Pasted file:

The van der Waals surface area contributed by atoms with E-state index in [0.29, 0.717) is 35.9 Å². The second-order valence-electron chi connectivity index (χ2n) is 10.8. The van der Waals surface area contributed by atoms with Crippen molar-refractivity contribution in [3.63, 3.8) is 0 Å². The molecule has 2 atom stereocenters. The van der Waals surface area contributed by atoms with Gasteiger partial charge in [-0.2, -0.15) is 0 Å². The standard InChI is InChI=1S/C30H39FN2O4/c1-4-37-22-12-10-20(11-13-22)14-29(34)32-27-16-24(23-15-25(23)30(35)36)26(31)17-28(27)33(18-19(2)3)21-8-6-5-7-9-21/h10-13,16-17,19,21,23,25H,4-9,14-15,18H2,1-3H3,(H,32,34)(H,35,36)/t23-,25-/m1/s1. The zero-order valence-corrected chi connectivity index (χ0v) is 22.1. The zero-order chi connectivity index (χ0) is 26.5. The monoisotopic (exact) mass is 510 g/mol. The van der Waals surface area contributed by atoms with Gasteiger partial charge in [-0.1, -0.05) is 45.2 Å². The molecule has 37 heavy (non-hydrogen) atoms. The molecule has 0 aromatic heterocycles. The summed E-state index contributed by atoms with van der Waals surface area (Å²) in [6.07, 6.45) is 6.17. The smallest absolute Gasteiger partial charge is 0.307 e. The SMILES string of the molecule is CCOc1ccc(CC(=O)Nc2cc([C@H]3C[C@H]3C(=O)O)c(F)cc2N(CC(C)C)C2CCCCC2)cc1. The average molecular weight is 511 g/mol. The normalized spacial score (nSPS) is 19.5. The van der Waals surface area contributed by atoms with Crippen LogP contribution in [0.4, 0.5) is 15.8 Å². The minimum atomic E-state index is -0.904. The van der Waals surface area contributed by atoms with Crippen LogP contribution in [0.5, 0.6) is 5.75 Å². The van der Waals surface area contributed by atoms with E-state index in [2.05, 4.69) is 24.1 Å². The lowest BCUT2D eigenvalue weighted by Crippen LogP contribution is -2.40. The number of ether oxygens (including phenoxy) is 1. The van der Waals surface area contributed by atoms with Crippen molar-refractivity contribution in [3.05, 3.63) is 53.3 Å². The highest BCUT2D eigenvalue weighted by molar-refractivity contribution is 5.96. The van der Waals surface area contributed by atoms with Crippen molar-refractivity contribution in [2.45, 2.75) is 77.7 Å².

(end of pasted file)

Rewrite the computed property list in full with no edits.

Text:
The van der Waals surface area contributed by atoms with E-state index in [0.29, 0.717) is 35.9 Å². The second-order valence-electron chi connectivity index (χ2n) is 10.8. The van der Waals surface area contributed by atoms with Crippen molar-refractivity contribution in [3.63, 3.8) is 0 Å². The molecule has 2 atom stereocenters. The van der Waals surface area contributed by atoms with Gasteiger partial charge in [-0.2, -0.15) is 0 Å². The standard InChI is InChI=1S/C30H39FN2O4/c1-4-37-22-12-10-20(11-13-22)14-29(34)32-27-16-24(23-15-25(23)30(35)36)26(31)17-28(27)33(18-19(2)3)21-8-6-5-7-9-21/h10-13,16-17,19,21,23,25H,4-9,14-15,18H2,1-3H3,(H,32,34)(H,35,36)/t23-,25-/m1/s1. The zero-order valence-corrected chi connectivity index (χ0v) is 22.1. The zero-order chi connectivity index (χ0) is 26.5. The monoisotopic (exact) mass is 510 g/mol. The van der Waals surface area contributed by atoms with Gasteiger partial charge in [-0.1, -0.05) is 45.2 Å². The molecule has 37 heavy (non-hydrogen) atoms. The molecule has 0 aromatic heterocycles. The summed E-state index contributed by atoms with van der Waals surface area (Å²) in [6.07, 6.45) is 6.17. The smallest absolute Gasteiger partial charge is 0.307 e. The SMILES string of the molecule is CCOc1ccc(CC(=O)Nc2cc([C@H]3C[C@H]3C(=O)O)c(F)cc2N(CC(C)C)C2CCCCC2)cc1. The average molecular weight is 511 g/mol. The normalized spacial score (nSPS) is 19.5. The van der Waals surface area contributed by atoms with Crippen LogP contribution in [0.4, 0.5) is 15.8 Å². The minimum atomic E-state index is -0.904. The van der Waals surface area contributed by atoms with Crippen LogP contribution in [0.5, 0.6) is 5.75 Å². The van der Waals surface area contributed by atoms with E-state index in [2.05, 4.69) is 24.1 Å². The lowest BCUT2D eigenvalue weighted by Crippen LogP contribution is -2.40. The number of ether oxygens (including phenoxy) is 1. The van der Waals surface area contributed by atoms with Crippen molar-refractivity contribution in [3.05, 3.63) is 53.3 Å². The highest BCUT2D eigenvalue weighted by molar-refractivity contribution is 5.96. The van der Waals surface area contributed by atoms with Crippen molar-refractivity contribution in [2.45, 2.75) is 77.7 Å².